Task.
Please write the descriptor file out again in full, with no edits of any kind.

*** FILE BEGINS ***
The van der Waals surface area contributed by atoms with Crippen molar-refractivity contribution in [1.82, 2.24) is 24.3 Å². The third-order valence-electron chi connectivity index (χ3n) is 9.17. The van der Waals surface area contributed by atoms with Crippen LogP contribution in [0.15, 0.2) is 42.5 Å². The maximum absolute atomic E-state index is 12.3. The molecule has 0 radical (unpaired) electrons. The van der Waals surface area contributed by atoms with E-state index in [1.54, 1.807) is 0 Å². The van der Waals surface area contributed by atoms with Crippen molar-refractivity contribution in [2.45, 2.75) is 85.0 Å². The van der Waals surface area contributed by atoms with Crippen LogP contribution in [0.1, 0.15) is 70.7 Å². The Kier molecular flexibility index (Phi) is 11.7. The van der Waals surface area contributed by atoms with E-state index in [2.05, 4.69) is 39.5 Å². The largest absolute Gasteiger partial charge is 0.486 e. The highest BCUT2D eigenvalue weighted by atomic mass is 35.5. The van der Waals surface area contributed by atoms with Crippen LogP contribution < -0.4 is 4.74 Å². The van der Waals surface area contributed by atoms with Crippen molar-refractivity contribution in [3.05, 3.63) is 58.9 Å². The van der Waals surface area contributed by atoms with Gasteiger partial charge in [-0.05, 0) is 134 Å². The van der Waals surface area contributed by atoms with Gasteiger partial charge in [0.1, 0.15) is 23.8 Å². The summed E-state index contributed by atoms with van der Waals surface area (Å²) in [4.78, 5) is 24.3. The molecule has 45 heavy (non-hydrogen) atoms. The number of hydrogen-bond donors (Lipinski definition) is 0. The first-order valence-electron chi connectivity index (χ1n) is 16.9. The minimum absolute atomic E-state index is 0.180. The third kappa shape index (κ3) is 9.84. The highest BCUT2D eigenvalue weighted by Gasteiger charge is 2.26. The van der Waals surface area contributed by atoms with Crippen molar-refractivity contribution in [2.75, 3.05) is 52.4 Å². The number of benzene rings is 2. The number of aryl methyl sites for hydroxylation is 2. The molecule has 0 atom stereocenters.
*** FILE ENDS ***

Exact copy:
The van der Waals surface area contributed by atoms with Crippen molar-refractivity contribution in [1.82, 2.24) is 24.3 Å². The third-order valence-electron chi connectivity index (χ3n) is 9.17. The van der Waals surface area contributed by atoms with Crippen LogP contribution in [0.15, 0.2) is 42.5 Å². The maximum absolute atomic E-state index is 12.3. The molecule has 0 radical (unpaired) electrons. The van der Waals surface area contributed by atoms with E-state index in [1.54, 1.807) is 0 Å². The van der Waals surface area contributed by atoms with Crippen molar-refractivity contribution in [2.45, 2.75) is 85.0 Å². The van der Waals surface area contributed by atoms with Crippen LogP contribution in [0.1, 0.15) is 70.7 Å². The Kier molecular flexibility index (Phi) is 11.7. The van der Waals surface area contributed by atoms with E-state index in [2.05, 4.69) is 39.5 Å². The largest absolute Gasteiger partial charge is 0.486 e. The highest BCUT2D eigenvalue weighted by atomic mass is 35.5. The van der Waals surface area contributed by atoms with Crippen LogP contribution < -0.4 is 4.74 Å². The van der Waals surface area contributed by atoms with Crippen molar-refractivity contribution in [3.05, 3.63) is 58.9 Å². The van der Waals surface area contributed by atoms with Gasteiger partial charge in [-0.05, 0) is 134 Å². The van der Waals surface area contributed by atoms with Gasteiger partial charge in [0.1, 0.15) is 23.8 Å². The summed E-state index contributed by atoms with van der Waals surface area (Å²) in [4.78, 5) is 24.3. The molecule has 45 heavy (non-hydrogen) atoms. The number of hydrogen-bond donors (Lipinski definition) is 0. The first-order valence-electron chi connectivity index (χ1n) is 16.9. The minimum absolute atomic E-state index is 0.180. The third kappa shape index (κ3) is 9.84. The highest BCUT2D eigenvalue weighted by Gasteiger charge is 2.26. The van der Waals surface area contributed by atoms with Crippen molar-refractivity contribution in [2.75, 3.05) is 52.4 Å². The number of benzene rings is 2. The number of aryl methyl sites for hydroxylation is 2. The molecule has 0 atom stereocenters.